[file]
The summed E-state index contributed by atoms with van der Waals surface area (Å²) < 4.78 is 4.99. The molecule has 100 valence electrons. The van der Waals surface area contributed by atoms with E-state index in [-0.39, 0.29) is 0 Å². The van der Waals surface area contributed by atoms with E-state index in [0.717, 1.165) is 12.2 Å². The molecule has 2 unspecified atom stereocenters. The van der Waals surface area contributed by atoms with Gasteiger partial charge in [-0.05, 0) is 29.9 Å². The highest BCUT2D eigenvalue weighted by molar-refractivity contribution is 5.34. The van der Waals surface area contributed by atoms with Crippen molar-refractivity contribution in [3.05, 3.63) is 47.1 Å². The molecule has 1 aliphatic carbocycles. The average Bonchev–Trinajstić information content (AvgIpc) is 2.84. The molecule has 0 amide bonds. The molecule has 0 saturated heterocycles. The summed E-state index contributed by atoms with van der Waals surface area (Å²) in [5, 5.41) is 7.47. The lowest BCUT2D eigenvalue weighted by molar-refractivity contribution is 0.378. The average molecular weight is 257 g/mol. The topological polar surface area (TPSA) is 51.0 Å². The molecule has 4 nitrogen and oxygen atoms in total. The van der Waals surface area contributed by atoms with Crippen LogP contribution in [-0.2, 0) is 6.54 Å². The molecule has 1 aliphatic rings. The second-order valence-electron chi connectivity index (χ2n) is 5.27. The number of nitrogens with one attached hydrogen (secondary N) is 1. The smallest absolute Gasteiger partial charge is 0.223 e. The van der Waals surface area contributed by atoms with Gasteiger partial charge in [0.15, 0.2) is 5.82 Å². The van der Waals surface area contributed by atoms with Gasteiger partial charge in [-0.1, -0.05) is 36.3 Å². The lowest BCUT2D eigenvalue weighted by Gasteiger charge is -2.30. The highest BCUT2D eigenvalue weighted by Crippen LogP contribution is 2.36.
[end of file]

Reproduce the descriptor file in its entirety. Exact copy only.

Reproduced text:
The summed E-state index contributed by atoms with van der Waals surface area (Å²) < 4.78 is 4.99. The molecule has 100 valence electrons. The van der Waals surface area contributed by atoms with E-state index in [-0.39, 0.29) is 0 Å². The van der Waals surface area contributed by atoms with E-state index in [0.717, 1.165) is 12.2 Å². The molecule has 2 unspecified atom stereocenters. The van der Waals surface area contributed by atoms with Gasteiger partial charge in [-0.05, 0) is 29.9 Å². The highest BCUT2D eigenvalue weighted by molar-refractivity contribution is 5.34. The van der Waals surface area contributed by atoms with Crippen molar-refractivity contribution in [3.05, 3.63) is 47.1 Å². The molecule has 1 aliphatic carbocycles. The average Bonchev–Trinajstić information content (AvgIpc) is 2.84. The molecule has 0 amide bonds. The molecule has 0 saturated heterocycles. The summed E-state index contributed by atoms with van der Waals surface area (Å²) in [5, 5.41) is 7.47. The lowest BCUT2D eigenvalue weighted by molar-refractivity contribution is 0.378. The average molecular weight is 257 g/mol. The topological polar surface area (TPSA) is 51.0 Å². The molecule has 4 nitrogen and oxygen atoms in total. The van der Waals surface area contributed by atoms with Crippen LogP contribution in [-0.2, 0) is 6.54 Å². The molecule has 1 aliphatic rings. The second-order valence-electron chi connectivity index (χ2n) is 5.27. The number of nitrogens with one attached hydrogen (secondary N) is 1. The smallest absolute Gasteiger partial charge is 0.223 e. The van der Waals surface area contributed by atoms with Gasteiger partial charge in [0.15, 0.2) is 5.82 Å². The van der Waals surface area contributed by atoms with Gasteiger partial charge in [-0.1, -0.05) is 36.3 Å². The lowest BCUT2D eigenvalue weighted by Gasteiger charge is -2.30. The highest BCUT2D eigenvalue weighted by Crippen LogP contribution is 2.36.